Here’s how I helped him solve that. First, I looked at what are the areas where he feels comfortable with people making their own decisions? One of them, for instance, from a client perspective, if the decision was under a certain dollar amount, they were all clear to make a decision on that themselves. If it was above that dollar amount, then they needed to consult with him. That alone reduced the number of decisions and interruptions he had because people were now making those smaller decisions themselves. And then in addition to giving them boundaries about things they could decide, the flipside is what are the things he did want to get consulted? For instance, no one would be…he didn’t want anyone signing contracts on behalf of the agency, which made sense in his particular circumstance.

Ultimately it came down to defining where are the employees free to decide, and then where are the areas that he needs to be consulted. Ultimately, he has been able to go on vacation since then, so it’s worked out.

Drew: Well, and the real rub becomes in not making the decision but keeping your mouth shut when they actually do what you’ve asked them to do.  And not second guessing even if you don’t totally agree with their decision.

Karl: That was the bonus part of that. In the areas where he said, “You can make a decision,” he agreed and told the employees that he was going to back them up. Said, “I am not going to reverse your decision.” If he disagreed, he could still let them know and let them know how he wanted them to do it in the future if it was different, but he would not go back and claw back that public decision.

Drew: Interesting. That would be a difficult pill for many agency owners to swallow as you know. I think a lot of the indispensability is of our own creation, because that’s how we did it back in the day when the agency had two, or three, or four people. And as we’ve added more people, the habits just grow, and all of a sudden now you have an agency of 20 or 30 people, and you can’t possibly be everything to everybody anymore, but you’re sort of stuck.

Karl: A lot of that comes down to where do you want to go? It’s almost a cliché around what got you here, won’t get you there. In the very same week, in fact it was back to back days, I had a coaching call with one client where we were talking about some things he could delegate, and he acknowledged he just didn’t feel comfortable delegating those. He was delegating a lot of things, but there are certain things that he didn’t want to let go of.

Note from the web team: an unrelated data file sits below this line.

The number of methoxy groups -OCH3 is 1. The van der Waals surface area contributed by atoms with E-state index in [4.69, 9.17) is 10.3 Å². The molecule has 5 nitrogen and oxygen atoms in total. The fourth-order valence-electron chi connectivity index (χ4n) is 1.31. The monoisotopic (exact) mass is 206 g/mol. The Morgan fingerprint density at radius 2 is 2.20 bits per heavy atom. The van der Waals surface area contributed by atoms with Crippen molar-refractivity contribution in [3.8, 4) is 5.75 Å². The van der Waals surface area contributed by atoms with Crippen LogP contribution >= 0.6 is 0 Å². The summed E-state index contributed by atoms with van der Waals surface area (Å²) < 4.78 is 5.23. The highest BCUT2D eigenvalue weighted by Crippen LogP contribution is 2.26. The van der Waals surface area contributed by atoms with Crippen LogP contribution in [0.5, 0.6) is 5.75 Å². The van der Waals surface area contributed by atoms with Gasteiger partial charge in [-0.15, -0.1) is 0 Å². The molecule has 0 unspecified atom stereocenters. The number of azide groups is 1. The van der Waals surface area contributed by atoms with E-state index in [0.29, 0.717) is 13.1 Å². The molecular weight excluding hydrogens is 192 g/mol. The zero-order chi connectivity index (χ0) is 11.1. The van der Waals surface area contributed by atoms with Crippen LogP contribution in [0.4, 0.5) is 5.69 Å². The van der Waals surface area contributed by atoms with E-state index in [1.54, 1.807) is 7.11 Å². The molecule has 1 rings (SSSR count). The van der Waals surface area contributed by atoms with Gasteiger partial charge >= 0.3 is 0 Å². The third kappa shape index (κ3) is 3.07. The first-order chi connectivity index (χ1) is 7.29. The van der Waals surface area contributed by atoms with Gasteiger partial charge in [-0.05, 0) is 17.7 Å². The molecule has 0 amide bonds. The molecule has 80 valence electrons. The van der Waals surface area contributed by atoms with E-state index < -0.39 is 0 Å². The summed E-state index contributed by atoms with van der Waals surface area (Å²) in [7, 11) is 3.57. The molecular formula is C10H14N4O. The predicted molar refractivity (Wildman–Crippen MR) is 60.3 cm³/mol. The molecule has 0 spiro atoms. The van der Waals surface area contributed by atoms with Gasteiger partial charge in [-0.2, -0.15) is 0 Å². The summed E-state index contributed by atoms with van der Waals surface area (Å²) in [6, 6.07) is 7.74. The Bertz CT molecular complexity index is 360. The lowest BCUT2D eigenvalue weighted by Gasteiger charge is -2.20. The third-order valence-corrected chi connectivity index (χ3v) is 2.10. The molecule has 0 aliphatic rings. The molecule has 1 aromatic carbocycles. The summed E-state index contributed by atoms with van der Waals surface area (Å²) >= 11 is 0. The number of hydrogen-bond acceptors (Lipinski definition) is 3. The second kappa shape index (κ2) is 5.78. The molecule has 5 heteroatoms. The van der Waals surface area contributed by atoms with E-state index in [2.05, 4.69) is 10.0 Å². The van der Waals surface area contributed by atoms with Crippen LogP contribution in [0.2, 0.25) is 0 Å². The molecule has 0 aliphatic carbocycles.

I had a call the next day with a client where I had recommended she hire a virtual assistant to handle some things. She had resisted delegation before, and gotten to the point where she realized, “Okay, I’ve finally got to do it.  Let me cross my fingers and take a deep breath and let me try it.” She tried it on something that was not mission critical. In our call, she was just raving about how helpful it was. In particular, this was about creating slides for an upcoming presentation she was giving at a webinar for a leading trade association. It’s a huge opportunity, and she knew what she wanted in the presentation.  She was going to present the presentation, but she did not personally need to do photo selection, or slide assembly, or things like that.

She was so excited, and these were things when we originally talked about it, she was thinking, “Oh, I don’t know if they’re going to do a good enough job.” In that case, not only did they do a good enough job, it was even better than she expected. Some of it comes down to a decision about how important is it that it happens your way versus happening and you’re not having to touch every step of it.

Drew: Absolutely. What are some of the stumbling blocks? As an agency works towards scaling and growing, and so the agency owner is trying to become less indispensable, and some of the other things that you mentioned, what are some of the common places where agencies get stuck or stumble in that growth process?

Karl: A bigger area is around time and time management. As you’re working on growing and scaling your business, ultimately there’s no end to what you could do. Time management is less about what you do and more about what you do next. That comes down to prioritization. I created a free tool on my website called the Time Bucket Template. The idea is that there are 11 categories where you can spend your time at a high level. Those high level things are project management, client strategy, long term agency strategy, recruiting, things like that. The tool, it’s a spreadsheet, lets you look at where are you spending your time now. Where do you want to be spending your time in comparison, and then what are the biggest gaps? What are the places where you need to spend significantly more time, and what are the places where you need to spend significantly less time?

Because when you’re in day to day reactive firefighting mode, it’s easy to get distracted. You’re focusing on the thing that’s at the top of your inbox, or the text that you just received from one of your team members. That doesn’t mean it’s the most important thing you should do though.  There’s the idea of the urgent versus important axis. Doing the Time Bucket Template lets you identify where should you spend your time and how can you close the gaps.